Oh yes, I remember that seder well

Generally, disagreements among family members about who remembers most accurately, do not end with serious consequences.

A person kissing the Blarney Stone (photo credit: WIKIPEDIA)
A person kissing the Blarney Stone
(photo credit: WIKIPEDIA)
‘Do you remember the seder when our father asked you to open the door to let Elijah in and the next door’s cat ran in and joined the party and Auntie Minnie had hysterics because she thought it was some kind of curse’”
‘No, you’ve got that wrong,’ says my sister after she stops laughing. ‘It was our cat not the next door neighbour’s. Don’t you remember? It was our Sherlock who came in and it couldn’t have been Auntie Minnie because she had passed away by then.’
So runs the conversation whenever families get together whether for Pessach, Rosh Ha’shana or any other celebratory or sad occasion. Everybody present will have a memory. Put together, these recollections may add up to something approaching what actually happened, but there is no guarantee of it, for memory is a notoriously unreliable source of information.
Generally, disagreements among family members about who remembers most accurately, do not end with serious consequences. When it comes to historical events, exactly the opposite is true, the reason why historians spend years researching as many records of past events as possible. Even so, many so-called established facts are challenged, either on the basis of new findings of different recorded memories, or by the deliberate distortion of accepted wisdom for political or even sinister reasons.
Leaving aside the serious matter of the search for historical accuracy, we endeavour in every day life to establish what is real and what is fake based on how one observer remembers and another does not. How many newspaper or television reports of events at which one was actually present, accord with one’s memory of them? And how reliable a witness of those events would one be? How big a part do imagination and motivation play in the recording of past events?
Elizabeth Loftus, an American psychologist, has spent decades studying memory, particularly what she calls false memory. She summed up her findings in a recent TED talk [the Technology, Entertainment and Design initiative based on the idea of exploring ideas worth spreading]. ‘Memory is not a recording device,’ she said, ‘though many people believe that it is.’ She gave as an example of false memory the use of eye witnesses in court cases, quoting a study where three quarters of three hundred defendants, who had been convicted on eye witness evidence, were later found to be not guilty following DNA tests.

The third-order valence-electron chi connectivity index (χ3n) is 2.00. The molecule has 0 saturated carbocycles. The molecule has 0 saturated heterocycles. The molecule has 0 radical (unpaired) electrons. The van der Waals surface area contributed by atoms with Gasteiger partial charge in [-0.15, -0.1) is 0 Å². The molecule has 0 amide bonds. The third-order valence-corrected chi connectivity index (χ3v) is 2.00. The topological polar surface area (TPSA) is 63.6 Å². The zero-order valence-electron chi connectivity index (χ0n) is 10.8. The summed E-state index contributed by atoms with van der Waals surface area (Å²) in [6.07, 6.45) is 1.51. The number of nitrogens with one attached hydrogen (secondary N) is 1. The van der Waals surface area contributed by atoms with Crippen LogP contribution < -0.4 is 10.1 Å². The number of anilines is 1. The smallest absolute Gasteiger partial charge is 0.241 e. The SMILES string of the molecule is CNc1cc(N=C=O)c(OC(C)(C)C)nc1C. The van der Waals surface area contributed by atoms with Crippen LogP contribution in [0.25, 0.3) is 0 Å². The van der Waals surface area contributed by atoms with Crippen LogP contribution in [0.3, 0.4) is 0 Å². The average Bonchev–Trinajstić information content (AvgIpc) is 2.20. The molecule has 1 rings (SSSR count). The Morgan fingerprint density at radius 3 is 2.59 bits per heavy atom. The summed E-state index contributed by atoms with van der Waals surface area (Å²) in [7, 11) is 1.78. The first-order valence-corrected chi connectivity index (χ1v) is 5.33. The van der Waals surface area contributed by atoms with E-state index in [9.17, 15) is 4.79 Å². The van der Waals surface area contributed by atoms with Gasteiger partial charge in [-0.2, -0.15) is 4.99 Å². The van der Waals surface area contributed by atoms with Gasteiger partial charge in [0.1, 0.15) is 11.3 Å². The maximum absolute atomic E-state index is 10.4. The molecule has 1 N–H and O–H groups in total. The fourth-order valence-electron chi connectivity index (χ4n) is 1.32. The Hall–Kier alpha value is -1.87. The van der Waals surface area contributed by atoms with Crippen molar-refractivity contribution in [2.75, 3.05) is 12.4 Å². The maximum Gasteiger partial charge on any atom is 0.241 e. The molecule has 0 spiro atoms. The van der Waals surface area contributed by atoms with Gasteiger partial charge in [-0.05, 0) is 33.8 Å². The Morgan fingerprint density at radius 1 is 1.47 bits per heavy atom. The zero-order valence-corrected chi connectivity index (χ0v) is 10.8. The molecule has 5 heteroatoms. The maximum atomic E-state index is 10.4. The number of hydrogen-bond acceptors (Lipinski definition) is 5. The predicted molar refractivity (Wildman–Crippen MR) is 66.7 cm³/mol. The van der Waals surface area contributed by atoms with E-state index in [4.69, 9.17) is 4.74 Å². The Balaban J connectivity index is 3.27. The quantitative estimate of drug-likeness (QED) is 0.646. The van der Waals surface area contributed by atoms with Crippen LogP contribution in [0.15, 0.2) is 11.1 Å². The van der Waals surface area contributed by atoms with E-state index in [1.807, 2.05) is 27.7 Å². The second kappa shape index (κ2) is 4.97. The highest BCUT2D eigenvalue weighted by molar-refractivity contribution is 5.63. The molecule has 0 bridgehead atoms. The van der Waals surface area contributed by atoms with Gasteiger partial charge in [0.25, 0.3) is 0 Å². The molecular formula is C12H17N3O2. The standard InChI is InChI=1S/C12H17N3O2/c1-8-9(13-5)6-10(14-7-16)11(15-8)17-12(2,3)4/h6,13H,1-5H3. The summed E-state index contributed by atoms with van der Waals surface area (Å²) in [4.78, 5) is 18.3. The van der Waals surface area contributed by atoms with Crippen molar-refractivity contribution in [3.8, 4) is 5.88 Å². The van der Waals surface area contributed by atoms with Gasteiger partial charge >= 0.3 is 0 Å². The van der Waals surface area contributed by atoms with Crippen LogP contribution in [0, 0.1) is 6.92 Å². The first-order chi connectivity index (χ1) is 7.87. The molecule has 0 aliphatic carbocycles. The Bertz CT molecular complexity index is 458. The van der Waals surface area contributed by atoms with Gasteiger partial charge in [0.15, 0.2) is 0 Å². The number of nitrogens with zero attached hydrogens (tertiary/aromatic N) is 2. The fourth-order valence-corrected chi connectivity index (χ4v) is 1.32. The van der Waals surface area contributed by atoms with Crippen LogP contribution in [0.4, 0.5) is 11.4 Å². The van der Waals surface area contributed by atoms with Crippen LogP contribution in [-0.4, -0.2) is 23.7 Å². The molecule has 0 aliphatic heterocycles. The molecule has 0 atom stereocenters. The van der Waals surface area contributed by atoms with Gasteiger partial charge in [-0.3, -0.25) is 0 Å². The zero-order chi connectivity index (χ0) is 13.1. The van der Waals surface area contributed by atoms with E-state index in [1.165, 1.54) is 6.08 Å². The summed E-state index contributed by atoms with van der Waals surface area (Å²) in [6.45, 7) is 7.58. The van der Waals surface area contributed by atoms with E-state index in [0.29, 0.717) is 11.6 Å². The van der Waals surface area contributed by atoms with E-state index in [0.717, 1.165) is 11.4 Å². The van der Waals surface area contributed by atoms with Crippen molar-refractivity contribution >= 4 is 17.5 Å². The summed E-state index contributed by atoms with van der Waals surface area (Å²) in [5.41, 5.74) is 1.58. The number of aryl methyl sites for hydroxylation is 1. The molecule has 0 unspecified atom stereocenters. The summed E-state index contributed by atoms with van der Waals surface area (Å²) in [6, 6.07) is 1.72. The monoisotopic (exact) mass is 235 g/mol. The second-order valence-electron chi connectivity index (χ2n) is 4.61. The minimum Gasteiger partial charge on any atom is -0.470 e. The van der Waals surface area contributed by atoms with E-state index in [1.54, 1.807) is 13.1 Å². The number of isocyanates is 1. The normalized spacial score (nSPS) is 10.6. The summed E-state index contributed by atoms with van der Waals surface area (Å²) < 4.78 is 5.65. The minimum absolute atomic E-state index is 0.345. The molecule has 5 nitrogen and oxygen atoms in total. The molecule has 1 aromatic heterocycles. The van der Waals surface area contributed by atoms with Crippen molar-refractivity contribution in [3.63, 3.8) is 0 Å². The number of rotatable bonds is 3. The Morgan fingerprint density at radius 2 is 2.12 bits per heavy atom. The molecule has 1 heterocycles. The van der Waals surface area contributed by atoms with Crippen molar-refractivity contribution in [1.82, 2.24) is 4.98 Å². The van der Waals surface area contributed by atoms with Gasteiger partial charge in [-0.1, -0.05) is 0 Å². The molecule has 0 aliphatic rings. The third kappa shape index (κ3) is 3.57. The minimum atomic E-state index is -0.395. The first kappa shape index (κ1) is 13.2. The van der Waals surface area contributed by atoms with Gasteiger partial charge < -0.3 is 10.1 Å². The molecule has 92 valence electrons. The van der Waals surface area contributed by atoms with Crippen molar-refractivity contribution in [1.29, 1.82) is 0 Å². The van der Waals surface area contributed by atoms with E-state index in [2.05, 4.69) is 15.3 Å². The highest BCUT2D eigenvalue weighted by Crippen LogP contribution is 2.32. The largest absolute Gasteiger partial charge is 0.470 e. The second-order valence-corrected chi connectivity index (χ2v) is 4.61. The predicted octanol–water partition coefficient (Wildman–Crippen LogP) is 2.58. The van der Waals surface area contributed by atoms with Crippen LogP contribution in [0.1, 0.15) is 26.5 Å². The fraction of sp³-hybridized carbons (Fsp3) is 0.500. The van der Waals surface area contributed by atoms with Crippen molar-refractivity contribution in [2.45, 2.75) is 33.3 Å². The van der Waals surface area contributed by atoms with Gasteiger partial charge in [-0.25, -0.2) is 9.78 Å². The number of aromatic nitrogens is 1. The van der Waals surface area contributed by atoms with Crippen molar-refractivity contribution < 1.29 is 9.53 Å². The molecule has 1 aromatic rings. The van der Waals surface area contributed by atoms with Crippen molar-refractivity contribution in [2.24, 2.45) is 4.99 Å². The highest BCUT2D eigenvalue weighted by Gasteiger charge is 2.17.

Professor Loftus’s talk certainly rang a bell with me. I spent many years as a Justice of the Peace in London dealing, among other crimes and misdemeanors, with hundreds of road traffic offences. There were many times when eye witnesses to the same event would give contradictory versions of what happened. One witness would insist that he saw blood on the road while the police evidence clearly stated there had been no injuries; one witness would describe a ‘possibly red’ car while another would be certain that the car was white. It taught me to be cautious when it came to sentencing. This so-called Rashomon Effect was beautifully illustrated in the Kurosawa film in which a murder is described in four contradictory ways by four different eye witnesses.
There is no question that memory is reconstructive. What we recall is affected by all manner of influences, starting with the time lapse factor. What one hears, sees, smells right now is almost certainly not how one will tell it tomorrow, far less in a month’s or a year’s time. Memory absorbs what others tell us. Sometimes it is influenced by dreams. It may be affected by the emotions one is experiencing at the time of an event. And the re-telling of a memory may be motivated by a wish to make the story more amusing or dramatic. All of this contributes to the unreliability of what one thinks one remembers, and the devil of exposure certainly resides in the details. In other words, false or fake memories are more the norm than the utterly reliable species.
However, our memories are precious to us. They are a part of our identity and they are ours and nobody else’s. Whether they are historically accurate or not, they help us to relive the past. There are those among us who have the gift of turning memories into entertainment. My father was one of them. He would keep an audience enthralled with memories he claimed to be based on a series of true stories, ‘true stories’ which varied considerably in their details over the years. The Irish have a name for it. They would say he had kissed the Blarney stone.
Jane Biran
{Footnote: The Blarney stone is a block of stone set in the parapets of Blarney Castle near Cork in the south of Ireland. Legend has it that whoever kisses it will receive the gifts of memory and eloquence and some say the ability to deceive without giving offence. In order to kiss it, one has to lean backwards over the parapet, relatively easy today, extremely hazardous before safety rails were introduced.}